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The Vixen


The Vixen

There's something about the case of Julius and Ethel Rosenberg, executed in 1953 after a controversial trial on charges of passing nuclear secrets to the Soviet Union, that seems to fascinate great writers. In 1971, in E. L. Doctorow’s novel THE BOOK OF DANIEL, the fictional Isaacson family served as stand-ins for their real-life counterparts to explore the impact of the case on the surviving children. Robert Coover turned the Rosenbergs into actual characters in his 1977 novel, THE PUBLIC BURNING, a satire of Cold War America and the career of Richard Nixon.

Now, in THE VIXEN, her 22nd novel, Francine Prose has brilliantly used the Rosenbergs’ story as the foundation for a captivating coming-of-age tale about ambition, love, family loyalty, truth and lies, and the publishing business. It’s funny, warm and thoughtful, and even features a convoluted mystery plot that’s resolved with entertaining panache.

The protagonist is Simon Putnam, an intelligent, if callow, member of Harvard’s Class of 1953, who grew up on Coney Island and whose Jewish ancestry is concealed by the whimsical action of the Ellis Island immigration official who greeted his grandfather on arrival in the United States. When Simon’s dream of graduate school and an academic career focused on the study of Viking sagas is waylaid, his uncle, a well-known critic and public intellectual, helps him secure a job at the prestigious publishing house of Landry, Landry and Bartlett.

"Prose has brilliantly used the Rosenbergs’ story as the foundation for a captivating coming-of-age tale about ambition, love, family loyalty, truth and lies, and the publishing business."

Sentenced to Dickensian servitude managing the slush pile, the collection of unsolicited submissions “that kept growing, no matter what I did,” Simon conscientiously wades through manuscripts like Tears in the Apple Pie, a memoir by a housewife whose husband ran off with his great-aunt, knowing there are no gold nuggets to be discovered amid the dross. But despite the tedium, he dreams of bigger things: “I wanted a successful --- an enviable --- career,” he confesses. “I wanted to find my place in the literary world. I wanted to be someone. Preferably someone like Warren.”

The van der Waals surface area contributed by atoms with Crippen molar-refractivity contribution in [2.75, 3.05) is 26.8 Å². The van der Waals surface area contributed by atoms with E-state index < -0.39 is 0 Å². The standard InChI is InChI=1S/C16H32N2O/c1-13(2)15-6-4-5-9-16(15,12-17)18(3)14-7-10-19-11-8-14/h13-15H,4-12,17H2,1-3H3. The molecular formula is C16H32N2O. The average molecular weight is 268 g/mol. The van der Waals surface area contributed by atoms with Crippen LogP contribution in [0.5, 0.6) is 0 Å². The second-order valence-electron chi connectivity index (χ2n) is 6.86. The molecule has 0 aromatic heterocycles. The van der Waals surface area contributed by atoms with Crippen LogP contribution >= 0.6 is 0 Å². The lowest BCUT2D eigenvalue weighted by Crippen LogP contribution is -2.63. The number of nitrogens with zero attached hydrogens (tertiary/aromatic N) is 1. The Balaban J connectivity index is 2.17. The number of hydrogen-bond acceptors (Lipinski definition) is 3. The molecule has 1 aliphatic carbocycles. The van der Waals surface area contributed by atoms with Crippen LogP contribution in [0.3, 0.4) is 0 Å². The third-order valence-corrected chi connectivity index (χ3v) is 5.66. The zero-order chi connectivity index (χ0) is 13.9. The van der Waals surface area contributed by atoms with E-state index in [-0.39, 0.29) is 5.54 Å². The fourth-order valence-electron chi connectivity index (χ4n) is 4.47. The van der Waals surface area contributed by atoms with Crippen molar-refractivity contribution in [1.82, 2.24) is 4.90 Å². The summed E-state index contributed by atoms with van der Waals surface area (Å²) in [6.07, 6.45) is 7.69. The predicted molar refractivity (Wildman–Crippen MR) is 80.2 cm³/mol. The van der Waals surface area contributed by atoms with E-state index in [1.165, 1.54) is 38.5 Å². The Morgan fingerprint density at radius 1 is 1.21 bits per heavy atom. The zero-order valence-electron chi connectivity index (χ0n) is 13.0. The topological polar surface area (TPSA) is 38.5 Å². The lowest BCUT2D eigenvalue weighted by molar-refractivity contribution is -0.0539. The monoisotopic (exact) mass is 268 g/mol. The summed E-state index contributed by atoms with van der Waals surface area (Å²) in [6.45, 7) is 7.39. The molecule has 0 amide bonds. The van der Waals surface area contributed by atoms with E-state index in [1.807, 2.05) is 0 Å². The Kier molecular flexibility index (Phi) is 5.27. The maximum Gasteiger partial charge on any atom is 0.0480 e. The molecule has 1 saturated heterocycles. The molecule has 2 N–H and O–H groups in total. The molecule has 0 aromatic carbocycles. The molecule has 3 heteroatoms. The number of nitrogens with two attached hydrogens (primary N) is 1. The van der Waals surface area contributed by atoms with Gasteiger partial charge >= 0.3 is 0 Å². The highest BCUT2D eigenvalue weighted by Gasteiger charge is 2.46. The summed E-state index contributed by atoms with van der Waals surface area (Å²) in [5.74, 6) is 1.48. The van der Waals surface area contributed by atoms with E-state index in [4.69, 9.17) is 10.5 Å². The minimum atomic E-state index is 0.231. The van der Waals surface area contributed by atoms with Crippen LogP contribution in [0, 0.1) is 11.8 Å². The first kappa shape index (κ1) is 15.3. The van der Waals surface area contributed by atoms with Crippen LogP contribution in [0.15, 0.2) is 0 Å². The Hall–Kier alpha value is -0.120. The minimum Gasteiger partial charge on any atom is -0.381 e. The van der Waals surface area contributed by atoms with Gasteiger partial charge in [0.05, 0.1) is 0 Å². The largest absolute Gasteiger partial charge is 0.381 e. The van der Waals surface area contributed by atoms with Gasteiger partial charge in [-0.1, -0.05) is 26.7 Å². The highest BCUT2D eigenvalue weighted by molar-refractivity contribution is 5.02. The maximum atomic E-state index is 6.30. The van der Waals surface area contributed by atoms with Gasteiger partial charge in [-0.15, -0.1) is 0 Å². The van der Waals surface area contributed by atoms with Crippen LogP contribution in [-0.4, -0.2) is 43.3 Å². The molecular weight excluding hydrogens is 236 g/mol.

“Warren,” in this case, is Warren Landry, the publishing house’s director (despite the name, he’s the firm’s sole Landry), who comes by his New England WASP credentials honestly and worked in psychological warfare for the CIA’s predecessor during World War II. For a moment, Simon believes that redemption may be at hand when Landry appears in his office with the manuscript of a novel entitled The Vixen, the Patriot and the Fanatic for the lowly junior assistant editor to edit. His boss explains that the commercial success of the novel is essential to the survival of the publisher, one that’s highly regarded for its fine literary taste.

It’s bad enough that The Vixen is an unreadable potboiler about the Rosenberg case that portrays “Esther Rosenstein” as a nymphomaniac Russian spy along with her cuckolded husband “Junius” and is untethered even accidentally to any facts of the case. Simon is also haunted by the knowledge that his mother grew up with Ethel Rosenberg in the same Lower East Side tenement building and by Ethel’s plea in a final letter to her lawyer: “You will see to it that our names are kept bright and unsullied by lies” as he reflects on her portrayal. He’s determined to transform the “grotesque insult to the Rosenbergs’ memory” into something respectable, even as he recognizes that effort will doom its sales prospects.

For all his misgivings, Simon is smitten by the jacket photograph of the novel’s author, Anya Partridge, a frustrated actress who’s living in a “minimum security asylum” that Simon thinks of as a “country club with nurses.” Once the two meet, THE VIXEN ignites, especially as their relationship crosses the line from professional to personal, including one unforgettable scene in the Terror Tomb at Coney Island that launches an affair for which the term “acrobatic” might be the only apt one.

In a recent New York Times interview, Prose observed, “I’m very conscious of keeping the reader’s interest. And I’m easily bored --- I’m easily bored by books, I hate to say. And so I want there to be some sort of suspense or some sort of payoff.”

Prose lives by her own creed, because there are no boring moments in this energetic novel. Whether he’s wrestling with his conscience about his role in publishing the dreadful novel, thrashing about in a tangled romantic life that includes his infatuation with Anya and a crush on Landry, Landry, and Bartlett’s chief publicist Elaine Geller, or agonizing how his involvement with The Vixen, if discovered, could permanently damage his relationship with his loving parents, Simon is an appealing, believable narrator whose movement from naivete to maturity is profoundly entertaining.

Prose plants a healthy collection of MacGuffins to keep the novel’s plot moving. And while Simon’s moral quandary is undeniably real, it’s leavened with sharp humor, as when he admits he “wanted to be one of those to whom success came easily,” or acknowledges that “[b]eneath my youthful diffidence and insecurity lurked the egomania of a Roman emperor.”

There are many moments when one can imagine Philip Roth or Joseph Heller smiling at Prose’s ingenuity and verve. She long ago secured her literary reputation, and THE VIXEN will only serve to burnish it.

Reviewed by Harvey Freedenberg on July 2, 2021

The Vixen
by Francine Prose

  • Publication Date: June 28, 2022
  • Genres: Fiction, Historical Fiction
  • Paperback: 336 pages
  • Publisher: Harper Perennial
  • ISBN-10: 0063012154
  • ISBN-13: 9780063012158